Our prediction for this World Cup 2022 match:
All eyes will be on City Arena Trnava when Slovakia and Russia face each other in the Group H derby. The Russians are leading the standings ahead of Tuesday’s football match, and given the number of absentees in the home team, away win should be considered. A man to keep an eye on in the away team will be Artem Dzyuba, who scored a brace in the 2-1 win over Slovenia, but keep in mind that Valencia ace Denis Cheryshev remains sidelined with injury.
Slovakia kicked off their World Cup qualifying campaign with a severely-weakened squad, and seeing that key midfielder Marek Hamsik remains on the sidelines, we believe that there is a big value in betting on the Russians. It has to be noted that Stefan Tarkovic’s troops experienced all sorts of problems at the back in an embarrassing 2-2 draw with Malta.
Highlighted Player (Stanislav Lobotka):
Born in Trencin on November 25, 1994, Stanislav Lobotka is a Slovakia international who plays for Celta Vigo in La Liga. Lobotka began his youth career at his hometown club AAC Sparta Trencin and he made his senior debut for fellow local club Trencin. In 2013 he signed a loan deal with Dutch side Ajax, but he played for Jong Ajax during the 2013/2014 season.
In the summer of 2014, the Slovakian midfielder returned to Trencin, where he made 74 appearances in the league in total. In 2015 Stanislav Lobotka joined Danish side Nordsjaelland shortly before the transfer window closed. Lobotka made his debut in the Danish top flight against Brondby on August 30, 2015.
Two years later he decided to make a step forward in his career, signing a five-year contract with La Liga side Celta Vigo. Speaking of his international career, the Celta Vigo midfielder made his Slovakia debut against Austria in November2016. It has to be noted that Lobotka became the first Slovak to score at Wembley, finding the net in a 2018 World Cup qualifier against England.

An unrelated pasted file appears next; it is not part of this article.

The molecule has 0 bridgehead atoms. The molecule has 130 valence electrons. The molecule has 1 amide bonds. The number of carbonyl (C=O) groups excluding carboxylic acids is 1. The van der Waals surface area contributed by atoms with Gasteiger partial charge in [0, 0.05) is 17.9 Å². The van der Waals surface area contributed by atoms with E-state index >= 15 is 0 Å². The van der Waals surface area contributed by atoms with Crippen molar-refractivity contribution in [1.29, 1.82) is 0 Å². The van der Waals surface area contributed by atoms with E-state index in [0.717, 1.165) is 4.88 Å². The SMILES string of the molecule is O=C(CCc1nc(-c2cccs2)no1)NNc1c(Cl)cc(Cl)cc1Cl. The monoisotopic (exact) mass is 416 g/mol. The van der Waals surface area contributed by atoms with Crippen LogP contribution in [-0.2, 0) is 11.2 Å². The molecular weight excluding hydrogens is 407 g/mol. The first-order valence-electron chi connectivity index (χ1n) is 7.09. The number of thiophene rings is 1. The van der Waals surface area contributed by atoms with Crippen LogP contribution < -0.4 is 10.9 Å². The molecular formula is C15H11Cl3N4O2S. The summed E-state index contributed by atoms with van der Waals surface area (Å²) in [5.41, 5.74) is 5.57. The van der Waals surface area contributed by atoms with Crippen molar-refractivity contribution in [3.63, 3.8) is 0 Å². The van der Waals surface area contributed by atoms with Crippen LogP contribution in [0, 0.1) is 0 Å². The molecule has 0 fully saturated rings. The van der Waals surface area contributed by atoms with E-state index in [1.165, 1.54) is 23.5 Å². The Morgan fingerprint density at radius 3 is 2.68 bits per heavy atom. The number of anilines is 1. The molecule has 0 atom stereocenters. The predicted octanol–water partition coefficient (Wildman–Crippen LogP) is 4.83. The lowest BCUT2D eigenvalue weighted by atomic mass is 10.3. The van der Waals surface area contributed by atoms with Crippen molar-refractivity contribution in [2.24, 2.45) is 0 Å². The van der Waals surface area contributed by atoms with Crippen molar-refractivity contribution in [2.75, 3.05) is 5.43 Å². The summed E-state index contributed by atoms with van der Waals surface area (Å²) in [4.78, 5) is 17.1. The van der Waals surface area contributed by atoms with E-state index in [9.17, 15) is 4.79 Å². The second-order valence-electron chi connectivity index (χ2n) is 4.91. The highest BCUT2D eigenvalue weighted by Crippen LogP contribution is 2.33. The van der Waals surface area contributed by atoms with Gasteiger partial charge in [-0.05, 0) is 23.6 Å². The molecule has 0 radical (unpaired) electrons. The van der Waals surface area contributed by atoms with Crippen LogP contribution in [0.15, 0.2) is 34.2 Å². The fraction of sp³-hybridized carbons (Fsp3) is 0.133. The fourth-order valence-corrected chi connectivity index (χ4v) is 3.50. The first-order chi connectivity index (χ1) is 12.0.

Highlighted Team (Russia):
While they won the 1960 European Championship, while losing in the final in 1964, 1972 and 1988 as Soviet Union, Russia have enjoyed little success since starting to compete as an independent country in 1992.
Their best result up to date is the third-placed finish at the Euro 2008 in Austria and Switzerland, while the team failed to get past the group stage at the World Cup finals in three attempts. However, with Russian Premier League getting stronger by the day, the national team have started to improve as well, and they now finally seem capable of matching the world’s top sides.
The new generation includes high-quality footballers such as Alan Dzagoev, Aleksandr Kokorin, Artyom Dzyuba and Oleg Shatov, while the likes of Igor Akinfeev, Sergei Ignashevich, Roman Shirokov and Yuri Zhirkov are nearing the closing stages of their careers. But, with plenty of exciting talent coming through the ranks, future definitely looks bright for the Russia national team.